Background: Although antiretroviral therapy (ART) is known to be protective against HIV-related mortality, the expected magnitude of effect is unclear because existing estimates of the effect of ART may not directly generalize to recently HIV-diagnosed persons.
Methods: In this study, we estimated 5-year mortality risks for immediate versus no ART initiation among patients (n = 12,547) in the Centers for AIDS Research Network of Integrated Clinical Systems (CNICS) using the complement of adjusted Kaplan-Meier survival functions. We subsequently standardized estimates to persons diagnosed with HIV in the USA between 2009 and 2011, who were enumerated using national surveillance data.
Results: The 5-year mortality, had all patients in the CNICS immediately initiated ART, was 10.6% [95% confidence interval (CI): 9.3%, 11.9%] compared with 28.3% (95% CI: 19.1%, 37.5%) had ART initiation been delayed at least 5 years. The 5-year mortality risk difference due to ART among patients in the CNICS was -17.7% (95% CI: -27.0%, -8.4%). Based on methods for generalizing an estimate from a study sample to a different target population, the expected risk difference due to ART initiation among recently HIV-diagnosed persons in the USA was -19.1% (95% CI: -30.5%, -7.8%).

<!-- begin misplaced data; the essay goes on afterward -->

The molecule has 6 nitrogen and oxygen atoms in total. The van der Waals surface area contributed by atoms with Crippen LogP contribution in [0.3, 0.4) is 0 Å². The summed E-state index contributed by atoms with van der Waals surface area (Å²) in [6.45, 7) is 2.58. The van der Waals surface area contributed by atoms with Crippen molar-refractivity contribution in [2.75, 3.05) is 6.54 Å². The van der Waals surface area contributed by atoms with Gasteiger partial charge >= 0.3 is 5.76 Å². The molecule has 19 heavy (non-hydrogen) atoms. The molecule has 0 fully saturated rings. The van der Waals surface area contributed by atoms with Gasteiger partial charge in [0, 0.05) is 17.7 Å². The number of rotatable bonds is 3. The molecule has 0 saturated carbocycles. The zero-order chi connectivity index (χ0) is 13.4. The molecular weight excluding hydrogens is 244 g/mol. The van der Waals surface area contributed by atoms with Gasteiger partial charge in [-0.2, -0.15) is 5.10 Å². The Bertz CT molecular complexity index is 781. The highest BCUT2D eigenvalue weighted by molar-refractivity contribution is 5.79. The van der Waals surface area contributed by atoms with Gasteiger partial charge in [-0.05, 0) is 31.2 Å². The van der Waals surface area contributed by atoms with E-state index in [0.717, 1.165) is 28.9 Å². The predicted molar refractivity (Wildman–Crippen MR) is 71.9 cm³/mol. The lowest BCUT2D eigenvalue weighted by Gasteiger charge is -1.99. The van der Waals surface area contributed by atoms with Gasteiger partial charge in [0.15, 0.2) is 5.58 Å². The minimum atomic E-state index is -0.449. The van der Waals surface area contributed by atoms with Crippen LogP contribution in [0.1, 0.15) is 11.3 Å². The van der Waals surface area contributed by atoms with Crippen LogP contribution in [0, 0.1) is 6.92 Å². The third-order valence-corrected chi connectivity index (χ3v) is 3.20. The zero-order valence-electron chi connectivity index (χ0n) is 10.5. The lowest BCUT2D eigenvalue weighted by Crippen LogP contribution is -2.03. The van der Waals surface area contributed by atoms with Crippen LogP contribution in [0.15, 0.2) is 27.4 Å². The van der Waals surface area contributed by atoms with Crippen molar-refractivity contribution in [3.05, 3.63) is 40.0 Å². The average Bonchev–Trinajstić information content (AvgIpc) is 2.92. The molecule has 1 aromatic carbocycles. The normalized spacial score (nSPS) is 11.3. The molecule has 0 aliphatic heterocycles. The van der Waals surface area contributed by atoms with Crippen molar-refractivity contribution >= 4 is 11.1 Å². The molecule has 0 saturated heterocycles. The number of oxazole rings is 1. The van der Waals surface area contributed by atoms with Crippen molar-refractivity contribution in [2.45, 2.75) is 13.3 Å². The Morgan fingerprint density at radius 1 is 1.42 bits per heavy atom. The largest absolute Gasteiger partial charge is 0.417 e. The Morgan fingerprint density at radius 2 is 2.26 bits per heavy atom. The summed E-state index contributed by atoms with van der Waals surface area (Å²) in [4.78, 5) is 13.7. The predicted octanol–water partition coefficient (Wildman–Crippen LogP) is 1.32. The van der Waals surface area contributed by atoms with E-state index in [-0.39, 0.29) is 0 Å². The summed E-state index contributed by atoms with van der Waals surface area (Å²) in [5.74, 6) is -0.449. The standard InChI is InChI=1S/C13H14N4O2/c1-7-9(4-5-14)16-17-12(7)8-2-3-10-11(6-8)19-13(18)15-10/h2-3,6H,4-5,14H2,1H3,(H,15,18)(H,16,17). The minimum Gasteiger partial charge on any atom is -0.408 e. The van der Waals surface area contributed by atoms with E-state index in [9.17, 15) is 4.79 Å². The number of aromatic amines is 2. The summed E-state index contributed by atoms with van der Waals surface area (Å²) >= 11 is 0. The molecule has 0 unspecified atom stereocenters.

Conclusions: Immediate ART initiation substantially lowers mortality among persons in the CNICS and this benefit is expected to be similar among persons recently diagnosed with HIV in the USA. We demonstrate a method by which concerns about generalizability can be addressed and evaluated quantitatively.
Keywords: HIV; antiretroviral therapy; effect modification; external validity; generalizability; mortality; survival analysis.
Published by Oxford University Press on behalf of the International Epidemiological Association 2016. This work is written by US Government employees and is in the public domain in the US.